The US Department of Energy has approved Critical Decision 2 (CD-2) of one of world’s most advanced dark energy probes – the Dark Energy Spectroscopic Instrument (DESI).
DESI, which will be used to understand dark energy, its role in expansion of the universe, and go generate the map of the cosmos in 3D, will be mounted on top of the 4-meter Mayall telescope at Kitt Peak National Observatory near Tucson, Arizona.
According to its creators, DESI will be measuring the redshifts of more than 30 million galaxies and quasars. Redshifts allow researchers to directly measure how much space stretched while the light was en route from object to observer. This, the researchers say, implies that, the larger the redshift the older the object.
Daniel Eisenstein, of Harvard University, the DESI Collaboration’s Spokesperson, said that through DESI, researchers will be effectively using the fossil imprint of sound waves from the first 400,000 years of the universe, which is detectable as a pattern of temperature variations in the cosmic microwave background radiation (CMB) and using this they will study the mysterious composition of today’s universe.
Those temperature differences map early variations in density (sound waves) that subsequently evolved into the clustering of galaxies, intergalactic gas, and dark matter at recurrent intervals throughout space. Called baryon acoustic oscillations (BAO), these regularly spaced clusterings are consistent over time–like a ruler to gauge the universe, with the CMB at one end–allowing direct measures of dark energy’s effect on expansion.
Risa Wechsler, of Stanford University and DOE’s SLAC National Accelerator Laboratory, says BAO is the beginning of what DESI can do. “Because large accumulations of mass have gravitational effects on individual galaxies, known as redshift space distortions, DESI can also test the accuracy of General Relativity, Einstein’s theory of gravity.”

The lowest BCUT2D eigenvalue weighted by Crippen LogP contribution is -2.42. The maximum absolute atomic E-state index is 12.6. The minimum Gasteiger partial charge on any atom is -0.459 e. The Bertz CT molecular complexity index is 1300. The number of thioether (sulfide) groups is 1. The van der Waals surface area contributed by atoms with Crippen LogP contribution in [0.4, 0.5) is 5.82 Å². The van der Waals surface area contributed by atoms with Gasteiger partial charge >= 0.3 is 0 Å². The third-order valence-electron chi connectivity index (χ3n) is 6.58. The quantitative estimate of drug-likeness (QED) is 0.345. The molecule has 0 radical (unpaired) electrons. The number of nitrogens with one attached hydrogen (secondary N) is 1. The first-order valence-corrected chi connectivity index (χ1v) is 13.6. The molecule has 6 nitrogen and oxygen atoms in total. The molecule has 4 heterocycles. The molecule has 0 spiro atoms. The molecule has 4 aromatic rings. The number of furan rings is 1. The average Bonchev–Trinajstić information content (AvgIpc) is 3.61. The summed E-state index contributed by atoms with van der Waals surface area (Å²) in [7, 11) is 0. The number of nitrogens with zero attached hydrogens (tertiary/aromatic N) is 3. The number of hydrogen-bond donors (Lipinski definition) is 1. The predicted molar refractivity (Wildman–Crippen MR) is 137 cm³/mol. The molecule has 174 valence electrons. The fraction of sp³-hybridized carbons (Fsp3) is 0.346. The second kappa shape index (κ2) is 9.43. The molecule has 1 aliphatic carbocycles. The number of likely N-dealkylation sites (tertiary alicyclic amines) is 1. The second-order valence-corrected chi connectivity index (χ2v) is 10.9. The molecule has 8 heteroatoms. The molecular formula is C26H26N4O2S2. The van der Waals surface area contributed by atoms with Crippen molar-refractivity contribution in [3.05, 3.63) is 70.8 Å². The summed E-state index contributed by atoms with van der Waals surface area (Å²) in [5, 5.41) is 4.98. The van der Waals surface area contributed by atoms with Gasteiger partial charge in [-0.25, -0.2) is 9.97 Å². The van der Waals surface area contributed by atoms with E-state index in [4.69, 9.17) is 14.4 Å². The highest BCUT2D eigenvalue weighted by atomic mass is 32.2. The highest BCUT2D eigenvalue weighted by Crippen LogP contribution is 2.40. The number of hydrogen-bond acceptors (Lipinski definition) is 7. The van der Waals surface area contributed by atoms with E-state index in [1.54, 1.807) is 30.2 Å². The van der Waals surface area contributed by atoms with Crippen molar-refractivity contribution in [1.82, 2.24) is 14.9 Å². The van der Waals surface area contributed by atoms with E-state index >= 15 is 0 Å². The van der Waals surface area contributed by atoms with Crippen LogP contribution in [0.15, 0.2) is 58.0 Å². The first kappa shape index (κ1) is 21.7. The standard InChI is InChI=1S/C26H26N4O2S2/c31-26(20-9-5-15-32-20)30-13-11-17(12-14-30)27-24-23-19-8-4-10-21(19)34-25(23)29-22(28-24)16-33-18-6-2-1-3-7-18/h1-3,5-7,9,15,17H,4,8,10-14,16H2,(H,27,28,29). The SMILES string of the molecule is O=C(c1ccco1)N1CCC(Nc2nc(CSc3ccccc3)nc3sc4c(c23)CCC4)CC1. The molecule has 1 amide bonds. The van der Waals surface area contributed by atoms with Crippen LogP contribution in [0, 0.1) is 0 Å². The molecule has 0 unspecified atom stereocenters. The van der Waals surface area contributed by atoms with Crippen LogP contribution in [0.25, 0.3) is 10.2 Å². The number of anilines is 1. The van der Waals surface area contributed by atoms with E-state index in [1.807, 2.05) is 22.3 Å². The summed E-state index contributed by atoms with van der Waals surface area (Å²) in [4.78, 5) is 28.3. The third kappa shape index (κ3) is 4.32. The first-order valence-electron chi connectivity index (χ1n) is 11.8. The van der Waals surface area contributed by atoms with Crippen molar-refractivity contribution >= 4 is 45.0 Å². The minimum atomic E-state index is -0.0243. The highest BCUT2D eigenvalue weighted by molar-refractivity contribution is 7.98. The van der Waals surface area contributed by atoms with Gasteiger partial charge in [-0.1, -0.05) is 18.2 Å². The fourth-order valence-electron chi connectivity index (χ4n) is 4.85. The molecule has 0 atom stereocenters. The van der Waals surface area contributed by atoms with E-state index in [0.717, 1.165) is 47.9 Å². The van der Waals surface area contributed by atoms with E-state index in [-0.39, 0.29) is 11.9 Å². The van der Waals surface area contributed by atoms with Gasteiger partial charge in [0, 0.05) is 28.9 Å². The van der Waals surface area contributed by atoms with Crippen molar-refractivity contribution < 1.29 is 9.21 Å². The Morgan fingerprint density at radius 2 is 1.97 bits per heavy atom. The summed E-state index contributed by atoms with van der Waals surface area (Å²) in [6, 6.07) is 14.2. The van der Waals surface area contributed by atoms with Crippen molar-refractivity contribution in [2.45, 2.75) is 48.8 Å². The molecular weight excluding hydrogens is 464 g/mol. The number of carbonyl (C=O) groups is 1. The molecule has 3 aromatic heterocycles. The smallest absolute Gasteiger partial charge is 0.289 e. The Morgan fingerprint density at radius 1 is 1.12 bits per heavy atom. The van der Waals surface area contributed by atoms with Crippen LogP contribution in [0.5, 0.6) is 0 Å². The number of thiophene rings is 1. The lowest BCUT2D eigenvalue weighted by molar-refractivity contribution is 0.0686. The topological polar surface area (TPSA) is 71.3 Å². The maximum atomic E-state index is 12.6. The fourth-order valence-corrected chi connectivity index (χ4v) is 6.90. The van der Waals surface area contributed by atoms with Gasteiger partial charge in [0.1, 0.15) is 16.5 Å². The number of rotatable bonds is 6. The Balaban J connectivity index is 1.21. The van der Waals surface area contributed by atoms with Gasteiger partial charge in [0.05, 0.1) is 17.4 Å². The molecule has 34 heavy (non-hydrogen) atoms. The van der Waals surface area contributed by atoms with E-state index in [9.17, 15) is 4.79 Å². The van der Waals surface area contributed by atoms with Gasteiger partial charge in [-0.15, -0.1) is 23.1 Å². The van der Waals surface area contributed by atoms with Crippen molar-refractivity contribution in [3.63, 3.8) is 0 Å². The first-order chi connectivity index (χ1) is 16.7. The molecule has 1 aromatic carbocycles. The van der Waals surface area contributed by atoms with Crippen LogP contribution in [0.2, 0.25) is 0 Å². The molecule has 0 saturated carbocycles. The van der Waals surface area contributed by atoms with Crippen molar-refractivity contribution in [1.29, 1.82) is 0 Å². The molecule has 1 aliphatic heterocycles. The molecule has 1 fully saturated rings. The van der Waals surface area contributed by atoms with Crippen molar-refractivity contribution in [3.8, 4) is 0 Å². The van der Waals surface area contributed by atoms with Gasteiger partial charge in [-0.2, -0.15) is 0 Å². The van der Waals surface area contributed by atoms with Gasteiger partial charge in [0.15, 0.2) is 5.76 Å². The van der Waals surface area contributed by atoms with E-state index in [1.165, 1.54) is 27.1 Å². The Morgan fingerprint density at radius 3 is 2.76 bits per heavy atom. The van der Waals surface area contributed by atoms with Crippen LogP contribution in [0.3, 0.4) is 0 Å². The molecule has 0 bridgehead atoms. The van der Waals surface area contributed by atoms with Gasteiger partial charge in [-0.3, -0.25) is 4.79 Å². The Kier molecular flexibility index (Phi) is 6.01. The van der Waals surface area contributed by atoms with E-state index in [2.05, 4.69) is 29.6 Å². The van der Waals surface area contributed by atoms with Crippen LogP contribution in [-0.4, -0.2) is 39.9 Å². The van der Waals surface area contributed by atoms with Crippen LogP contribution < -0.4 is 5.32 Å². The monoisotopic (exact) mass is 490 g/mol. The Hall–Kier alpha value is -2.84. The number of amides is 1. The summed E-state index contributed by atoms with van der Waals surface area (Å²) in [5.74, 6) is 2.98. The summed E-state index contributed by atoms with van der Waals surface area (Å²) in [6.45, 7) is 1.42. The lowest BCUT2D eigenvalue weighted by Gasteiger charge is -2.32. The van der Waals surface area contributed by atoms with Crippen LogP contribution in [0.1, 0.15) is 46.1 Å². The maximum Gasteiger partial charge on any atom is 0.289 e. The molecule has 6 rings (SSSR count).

In related investigations, DESI will “weigh” the total mass of neutrinos in the universe, with a good chance of learning which of the three known kinds of neutrinos is the heaviest. DESI will also compare models of the inflationary epoch, when the universe expanded exponentially within a sliver of a second after the big bang, leaving it extraordinarily uniform in composition.
“The Mayall telescope is built like a battleship,” says Natalie Roe, Director of Berkeley Lab’s Physics Division and a member the DESI Executive Committee. The telescope’s moving weight is 375 tons, and it is “so well engineered it can support this very heavy new instrument”–which weighs five tons–“suspended way up there in the air.”
The DESI spectrometer will upgrade this old battleship to world-leading capability. The telescope’s top end will be replaced with DESI’s optical corrector and focal-plane system. The corrector’s six glass lenses, each a meter across, will focus the light from the existing 4-meter mirror onto the new focal plane. The lenses were funded by the Gordon and Betty Moore Foundation and the Heising-Simons Foundation.